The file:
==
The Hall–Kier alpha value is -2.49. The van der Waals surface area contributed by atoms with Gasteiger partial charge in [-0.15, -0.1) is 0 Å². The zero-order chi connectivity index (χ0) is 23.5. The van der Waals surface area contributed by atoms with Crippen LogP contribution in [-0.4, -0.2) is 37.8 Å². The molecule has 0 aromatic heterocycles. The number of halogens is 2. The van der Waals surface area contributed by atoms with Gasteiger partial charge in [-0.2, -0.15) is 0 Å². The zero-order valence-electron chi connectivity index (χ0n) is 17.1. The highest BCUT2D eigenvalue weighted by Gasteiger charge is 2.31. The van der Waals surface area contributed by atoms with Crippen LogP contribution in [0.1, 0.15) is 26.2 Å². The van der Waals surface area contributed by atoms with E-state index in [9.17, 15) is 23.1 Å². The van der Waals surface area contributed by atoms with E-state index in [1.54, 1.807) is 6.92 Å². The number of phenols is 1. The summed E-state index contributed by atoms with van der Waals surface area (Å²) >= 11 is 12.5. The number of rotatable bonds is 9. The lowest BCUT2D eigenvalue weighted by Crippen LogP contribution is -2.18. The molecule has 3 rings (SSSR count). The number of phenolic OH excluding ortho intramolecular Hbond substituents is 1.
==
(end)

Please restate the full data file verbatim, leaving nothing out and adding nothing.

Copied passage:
The Hall–Kier alpha value is -2.49. The van der Waals surface area contributed by atoms with Gasteiger partial charge in [-0.15, -0.1) is 0 Å². The zero-order chi connectivity index (χ0) is 23.5. The van der Waals surface area contributed by atoms with Crippen LogP contribution in [-0.4, -0.2) is 37.8 Å². The molecule has 0 aromatic heterocycles. The number of halogens is 2. The van der Waals surface area contributed by atoms with Gasteiger partial charge in [-0.2, -0.15) is 0 Å². The zero-order valence-electron chi connectivity index (χ0n) is 17.1. The highest BCUT2D eigenvalue weighted by Gasteiger charge is 2.31. The van der Waals surface area contributed by atoms with Crippen LogP contribution in [0.1, 0.15) is 26.2 Å². The van der Waals surface area contributed by atoms with E-state index in [9.17, 15) is 23.1 Å². The van der Waals surface area contributed by atoms with E-state index in [1.54, 1.807) is 6.92 Å². The number of phenols is 1. The summed E-state index contributed by atoms with van der Waals surface area (Å²) >= 11 is 12.5. The number of rotatable bonds is 9. The lowest BCUT2D eigenvalue weighted by Crippen LogP contribution is -2.18. The molecule has 3 rings (SSSR count). The number of phenolic OH excluding ortho intramolecular Hbond substituents is 1.